In his 2020 campaign, Joe Biden made the point that under his presidency the US would step back into the role of global leadership it had relinquished during Donald Trump’s administration. However, he is taking time – too much, according to critics both inside and outside the US – to actively pursue the most important opportunity to build back lost soft power: vaccine diplomacy.
Until June, the US government’s actions to promote global access to vaccines had been timid at best. The administration had donated only about 19 million excess vaccines (with a pledge to deliver about 90 million more) to low-income countries – not enough to make a noticeable difference in a world that needs billions of doses.
China, on the other hand, had been moving swiftly. By April, it had donated its Sinopharm vaccine to 53 countries, and exported it to 27, using the vaccine – as it had done with personal protective equipment early in the pandemic – as a way to strengthen allegiances, especially in countries where it already had strong economic interests.
Eventually, the US increased efforts. In early June, ahead of the G7 summit in Cornwall, it pledged to donate 500 million doses to countries in need. The commitment then served as a model for the rest of the group, which altogether pledged one billion doses to be delivered within a year, the majority by the end of 2021.
The US also put its weight behind a proposal to be discussed at the World Trade Organization that would suspend patent enforcement for COVID-19 therapeutics (including vaccines) until the pandemic is over. The proposal, led by India, South Africa and other low-income countries, is opposed by big pharma, which is concerned about profits and is pushing for countries to share vaccines, rather than know-how. Several European countries are siding with drug makers, which makes the US position all the more unusual, especially considering that the US government has traditionally sided with corporations.
After years of “America First” policies, the change is remarkable. But in such an unprecedented crisis, the US commitment – not to mention, the G7’s – comes short of the transformative impact it would need to have. A billion doses might seem like many, but they barely scratch the surface of the global need for vaccines, which is estimated to be at least six billion.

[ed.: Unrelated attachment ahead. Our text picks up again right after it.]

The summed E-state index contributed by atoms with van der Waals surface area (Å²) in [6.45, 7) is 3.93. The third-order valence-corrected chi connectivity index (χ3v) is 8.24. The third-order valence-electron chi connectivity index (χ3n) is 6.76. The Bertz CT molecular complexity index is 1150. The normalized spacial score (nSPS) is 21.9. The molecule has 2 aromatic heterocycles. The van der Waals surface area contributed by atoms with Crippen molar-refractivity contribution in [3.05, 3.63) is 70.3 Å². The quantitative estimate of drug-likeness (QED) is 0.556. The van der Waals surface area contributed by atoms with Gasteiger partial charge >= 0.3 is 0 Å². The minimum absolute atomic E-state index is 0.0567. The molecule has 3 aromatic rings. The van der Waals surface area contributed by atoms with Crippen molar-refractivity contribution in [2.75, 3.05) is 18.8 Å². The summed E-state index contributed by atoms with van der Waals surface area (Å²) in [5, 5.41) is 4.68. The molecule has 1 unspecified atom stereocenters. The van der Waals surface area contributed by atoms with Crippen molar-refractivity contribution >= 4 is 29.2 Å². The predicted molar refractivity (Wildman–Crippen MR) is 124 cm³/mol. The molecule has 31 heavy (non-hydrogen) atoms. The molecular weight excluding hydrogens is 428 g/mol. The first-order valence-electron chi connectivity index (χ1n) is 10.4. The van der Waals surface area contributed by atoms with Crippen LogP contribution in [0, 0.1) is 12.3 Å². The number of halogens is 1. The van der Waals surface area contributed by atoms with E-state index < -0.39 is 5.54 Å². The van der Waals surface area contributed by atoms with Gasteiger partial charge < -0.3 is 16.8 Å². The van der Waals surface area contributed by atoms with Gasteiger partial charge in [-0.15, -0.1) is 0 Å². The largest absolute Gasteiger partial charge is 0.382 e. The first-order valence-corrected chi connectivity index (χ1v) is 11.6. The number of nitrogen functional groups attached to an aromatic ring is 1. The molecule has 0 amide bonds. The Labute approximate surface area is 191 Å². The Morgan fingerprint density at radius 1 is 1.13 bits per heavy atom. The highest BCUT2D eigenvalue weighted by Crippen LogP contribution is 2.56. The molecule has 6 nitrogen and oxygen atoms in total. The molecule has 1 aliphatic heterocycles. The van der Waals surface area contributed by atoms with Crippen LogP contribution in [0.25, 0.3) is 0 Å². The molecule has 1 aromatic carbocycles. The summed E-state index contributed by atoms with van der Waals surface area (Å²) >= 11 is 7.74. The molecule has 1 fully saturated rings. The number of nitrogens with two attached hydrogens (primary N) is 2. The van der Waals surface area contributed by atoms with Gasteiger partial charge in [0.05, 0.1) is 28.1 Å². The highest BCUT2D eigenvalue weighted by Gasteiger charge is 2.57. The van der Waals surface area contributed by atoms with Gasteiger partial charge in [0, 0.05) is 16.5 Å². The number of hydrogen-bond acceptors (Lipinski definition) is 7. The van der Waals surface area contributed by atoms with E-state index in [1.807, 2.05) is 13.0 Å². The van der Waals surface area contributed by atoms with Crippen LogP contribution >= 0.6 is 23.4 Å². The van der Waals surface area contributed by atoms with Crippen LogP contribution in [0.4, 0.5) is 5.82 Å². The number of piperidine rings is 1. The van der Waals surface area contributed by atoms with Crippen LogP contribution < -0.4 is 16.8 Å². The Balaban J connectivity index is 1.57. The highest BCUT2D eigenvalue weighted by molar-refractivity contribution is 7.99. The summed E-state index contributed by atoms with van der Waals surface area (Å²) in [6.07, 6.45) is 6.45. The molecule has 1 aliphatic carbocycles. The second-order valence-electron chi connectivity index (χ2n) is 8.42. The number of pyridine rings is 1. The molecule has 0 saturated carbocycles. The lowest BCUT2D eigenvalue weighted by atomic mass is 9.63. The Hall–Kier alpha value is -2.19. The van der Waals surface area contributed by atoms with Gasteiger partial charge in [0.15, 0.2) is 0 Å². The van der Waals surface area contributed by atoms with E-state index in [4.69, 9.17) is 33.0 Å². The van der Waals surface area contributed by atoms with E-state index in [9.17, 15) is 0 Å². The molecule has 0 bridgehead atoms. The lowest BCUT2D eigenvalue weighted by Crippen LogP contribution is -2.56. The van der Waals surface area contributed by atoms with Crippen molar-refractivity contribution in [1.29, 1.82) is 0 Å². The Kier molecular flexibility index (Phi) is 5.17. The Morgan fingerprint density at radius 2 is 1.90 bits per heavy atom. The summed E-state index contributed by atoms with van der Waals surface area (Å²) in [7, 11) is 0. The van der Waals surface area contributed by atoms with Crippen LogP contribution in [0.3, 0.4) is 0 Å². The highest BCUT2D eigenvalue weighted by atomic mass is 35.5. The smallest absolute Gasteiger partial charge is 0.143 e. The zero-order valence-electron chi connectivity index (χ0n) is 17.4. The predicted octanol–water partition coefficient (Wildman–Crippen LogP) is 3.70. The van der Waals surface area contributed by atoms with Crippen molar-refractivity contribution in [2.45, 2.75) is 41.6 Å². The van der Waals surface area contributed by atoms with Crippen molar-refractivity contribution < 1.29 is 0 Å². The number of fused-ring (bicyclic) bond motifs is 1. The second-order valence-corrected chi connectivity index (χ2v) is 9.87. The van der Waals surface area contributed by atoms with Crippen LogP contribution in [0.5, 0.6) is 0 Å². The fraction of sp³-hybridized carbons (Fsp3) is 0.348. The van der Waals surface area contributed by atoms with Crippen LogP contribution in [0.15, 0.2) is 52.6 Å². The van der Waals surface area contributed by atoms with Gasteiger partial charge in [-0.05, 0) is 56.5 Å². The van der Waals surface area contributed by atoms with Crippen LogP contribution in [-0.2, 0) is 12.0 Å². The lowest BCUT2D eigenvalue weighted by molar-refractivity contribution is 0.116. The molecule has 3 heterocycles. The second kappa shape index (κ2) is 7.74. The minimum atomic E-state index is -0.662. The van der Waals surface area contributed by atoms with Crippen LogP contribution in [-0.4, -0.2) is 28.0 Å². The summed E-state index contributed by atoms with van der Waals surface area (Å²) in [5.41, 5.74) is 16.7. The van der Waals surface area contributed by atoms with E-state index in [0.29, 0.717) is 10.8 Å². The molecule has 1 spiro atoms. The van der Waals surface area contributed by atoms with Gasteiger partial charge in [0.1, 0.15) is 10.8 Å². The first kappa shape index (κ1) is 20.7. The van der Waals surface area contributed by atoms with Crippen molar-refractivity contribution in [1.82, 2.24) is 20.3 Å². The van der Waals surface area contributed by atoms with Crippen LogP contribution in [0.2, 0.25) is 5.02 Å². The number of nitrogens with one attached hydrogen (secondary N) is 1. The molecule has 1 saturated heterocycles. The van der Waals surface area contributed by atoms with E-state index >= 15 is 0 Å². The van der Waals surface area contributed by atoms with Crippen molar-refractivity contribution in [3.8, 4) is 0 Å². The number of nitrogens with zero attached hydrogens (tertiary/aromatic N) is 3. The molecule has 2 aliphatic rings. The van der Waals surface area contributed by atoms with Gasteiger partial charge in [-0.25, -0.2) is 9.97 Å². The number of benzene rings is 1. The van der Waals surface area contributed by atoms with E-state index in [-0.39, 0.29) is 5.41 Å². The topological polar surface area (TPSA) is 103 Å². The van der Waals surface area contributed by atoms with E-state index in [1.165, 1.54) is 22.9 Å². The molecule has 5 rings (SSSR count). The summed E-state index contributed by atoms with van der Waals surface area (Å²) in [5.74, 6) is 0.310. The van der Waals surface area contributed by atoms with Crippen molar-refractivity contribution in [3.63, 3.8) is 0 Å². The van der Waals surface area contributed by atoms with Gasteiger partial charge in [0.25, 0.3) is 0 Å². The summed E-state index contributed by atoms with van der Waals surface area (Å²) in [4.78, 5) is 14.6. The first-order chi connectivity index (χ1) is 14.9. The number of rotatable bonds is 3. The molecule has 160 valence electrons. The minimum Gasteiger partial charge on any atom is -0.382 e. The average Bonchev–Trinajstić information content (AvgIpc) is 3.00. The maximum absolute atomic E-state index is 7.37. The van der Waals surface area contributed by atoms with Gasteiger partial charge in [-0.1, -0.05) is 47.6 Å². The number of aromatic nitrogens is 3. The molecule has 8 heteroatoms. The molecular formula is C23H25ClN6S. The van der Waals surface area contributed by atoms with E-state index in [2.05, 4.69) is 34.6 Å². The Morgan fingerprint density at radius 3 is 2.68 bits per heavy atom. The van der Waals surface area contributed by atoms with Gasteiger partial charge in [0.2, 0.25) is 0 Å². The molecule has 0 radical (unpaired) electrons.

Despite programs such as Covax, which was supposed to distribute two billion doses to low- and middle-income countries by the end of the year, and the World Health Organization’s (WHO) repeated calls for equitable distribution, vaccine inequality is rampant.
The pandemic – in which some had initially seen a great global equalizer – is moving at two speeds. Rich countries have reached high levels of immunization: in the US, nearly 70% of the population will have received at least one dose by early July, and Europe isn’t too far behind. Mask mandates are being lifted, travel is resuming, the economy is coming back.
Meanwhile, much of the world is still being ravaged by new, aggressive waves of COVID-19. From India, to South Africa and Nepal, families are begging for oxygen and hospital beds. Covax has been hitting delays since its inception, while 99% of people in poor countries remain unvaccinated, and supplies are a slow trickle. The G7 pledge of a billion doses is a step in the right direction and provides more sizeable help than the few millions donated before, but it still perpetuates the reality by which rich countries are accessing immunization first, and poor ones will have to wait for the leftovers.
The vaccine procurement plan in place for the next two years shows this disparity – ”vaccine apartheid” as WHO Director-General Tedros Adhanom Ghebreyesus called it – is likely here to stay. By 2023, the EU has secured enough doses to cover its population 6.6 times around. The US has put in orders that would cover five doses per citizen. Canada has plans to get more than 10 doses per person. The UK will have eight per citizen.
The rationale is simple: Booster shots will likely be needed even after vaccination is complete, and countries want to have their orders in for the necessary doses to protect their populations.
But at the speed things are moving, most poor countries won’t even have completed the first round of vaccination by then, making the Western hoarding strategy rather short-sighted. Since the beginning of the pandemic, the global health community has been pushing back against vaccine nationalism with the warning that “COVID anywhere is COVID everywhere.” Reaching global herd immunity – or at least the base level of immunization of at-risk categories around the world – offers better protection than full vaccination of the population of a few countries.
Recent developments prove their point. In India, where less than 11% of the population is vaccinated, the recent deadly COVID-19 wave led to the emergence of the highly contagious Delta variant, which is spreading rapidly in the UK and US.
This, too, happens at a time when the US is encountering the first significant slowing down of vaccination. Biden had set a goal of vaccinating 70% of the American population by July 4 but missed it: 34 states are lagging behind schedule, and many adults under 30 are deciding to skip the vaccine as they feel less threatened by the virus.
It might seem so in certain parts of the world, but the pandemic is far from over. To leave a true mark, the US has to lead a much bolder strategy that focuses on equal distribution and the sharing of know-how to increase production.
Only a global approach can solve this global problem. It isn’t just a matter of ethics, but safety. Until action is taken to move away from vaccine nationalism, the risk that vaccine-resistant variants might emerge continues to loom, putting in danger lives everywhere – including in countries that have now found, in their easy access to vaccines, some sense of safety.